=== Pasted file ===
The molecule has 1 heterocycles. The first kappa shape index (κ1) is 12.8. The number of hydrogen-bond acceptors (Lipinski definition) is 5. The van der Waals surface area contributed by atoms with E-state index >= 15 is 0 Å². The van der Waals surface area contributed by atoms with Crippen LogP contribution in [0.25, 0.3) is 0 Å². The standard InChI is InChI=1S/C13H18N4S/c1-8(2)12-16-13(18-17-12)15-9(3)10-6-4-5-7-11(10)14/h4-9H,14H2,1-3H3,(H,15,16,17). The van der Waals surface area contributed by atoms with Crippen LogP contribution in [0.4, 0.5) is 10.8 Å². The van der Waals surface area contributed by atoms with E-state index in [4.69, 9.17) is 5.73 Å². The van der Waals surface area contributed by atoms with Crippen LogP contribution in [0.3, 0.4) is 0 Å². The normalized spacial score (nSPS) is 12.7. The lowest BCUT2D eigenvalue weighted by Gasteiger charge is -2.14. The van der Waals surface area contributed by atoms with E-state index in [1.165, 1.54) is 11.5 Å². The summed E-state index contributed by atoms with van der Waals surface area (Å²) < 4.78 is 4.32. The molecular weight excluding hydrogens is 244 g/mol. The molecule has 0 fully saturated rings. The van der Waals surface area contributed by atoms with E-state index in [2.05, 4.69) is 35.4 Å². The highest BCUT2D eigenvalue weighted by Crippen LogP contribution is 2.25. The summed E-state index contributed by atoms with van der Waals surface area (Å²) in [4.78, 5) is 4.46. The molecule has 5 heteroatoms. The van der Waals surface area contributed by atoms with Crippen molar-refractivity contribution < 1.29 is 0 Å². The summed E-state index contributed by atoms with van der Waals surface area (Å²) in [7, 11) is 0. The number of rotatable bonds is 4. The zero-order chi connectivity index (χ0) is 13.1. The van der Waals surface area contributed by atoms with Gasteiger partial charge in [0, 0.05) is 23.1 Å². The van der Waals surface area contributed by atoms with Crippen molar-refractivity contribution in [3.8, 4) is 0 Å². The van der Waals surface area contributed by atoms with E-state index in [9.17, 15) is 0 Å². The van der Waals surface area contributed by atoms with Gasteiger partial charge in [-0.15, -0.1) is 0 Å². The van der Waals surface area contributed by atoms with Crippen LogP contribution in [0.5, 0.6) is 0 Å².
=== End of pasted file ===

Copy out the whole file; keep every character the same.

The molecule has 1 heterocycles. The first kappa shape index (κ1) is 12.8. The number of hydrogen-bond acceptors (Lipinski definition) is 5. The van der Waals surface area contributed by atoms with E-state index >= 15 is 0 Å². The van der Waals surface area contributed by atoms with Crippen LogP contribution in [0.25, 0.3) is 0 Å². The standard InChI is InChI=1S/C13H18N4S/c1-8(2)12-16-13(18-17-12)15-9(3)10-6-4-5-7-11(10)14/h4-9H,14H2,1-3H3,(H,15,16,17). The van der Waals surface area contributed by atoms with Crippen LogP contribution in [0.4, 0.5) is 10.8 Å². The van der Waals surface area contributed by atoms with E-state index in [4.69, 9.17) is 5.73 Å². The van der Waals surface area contributed by atoms with Crippen LogP contribution in [0.3, 0.4) is 0 Å². The normalized spacial score (nSPS) is 12.7. The lowest BCUT2D eigenvalue weighted by Gasteiger charge is -2.14. The van der Waals surface area contributed by atoms with E-state index in [1.165, 1.54) is 11.5 Å². The summed E-state index contributed by atoms with van der Waals surface area (Å²) < 4.78 is 4.32. The molecular weight excluding hydrogens is 244 g/mol. The molecule has 0 fully saturated rings. The van der Waals surface area contributed by atoms with E-state index in [2.05, 4.69) is 35.4 Å². The highest BCUT2D eigenvalue weighted by Crippen LogP contribution is 2.25. The summed E-state index contributed by atoms with van der Waals surface area (Å²) in [4.78, 5) is 4.46. The molecule has 5 heteroatoms. The van der Waals surface area contributed by atoms with Crippen molar-refractivity contribution < 1.29 is 0 Å². The summed E-state index contributed by atoms with van der Waals surface area (Å²) in [7, 11) is 0. The number of rotatable bonds is 4. The zero-order chi connectivity index (χ0) is 13.1. The van der Waals surface area contributed by atoms with Gasteiger partial charge in [0, 0.05) is 23.1 Å². The van der Waals surface area contributed by atoms with Crippen molar-refractivity contribution in [3.8, 4) is 0 Å². The van der Waals surface area contributed by atoms with E-state index in [9.17, 15) is 0 Å². The van der Waals surface area contributed by atoms with Gasteiger partial charge in [-0.15, -0.1) is 0 Å². The van der Waals surface area contributed by atoms with Crippen LogP contribution in [0.5, 0.6) is 0 Å².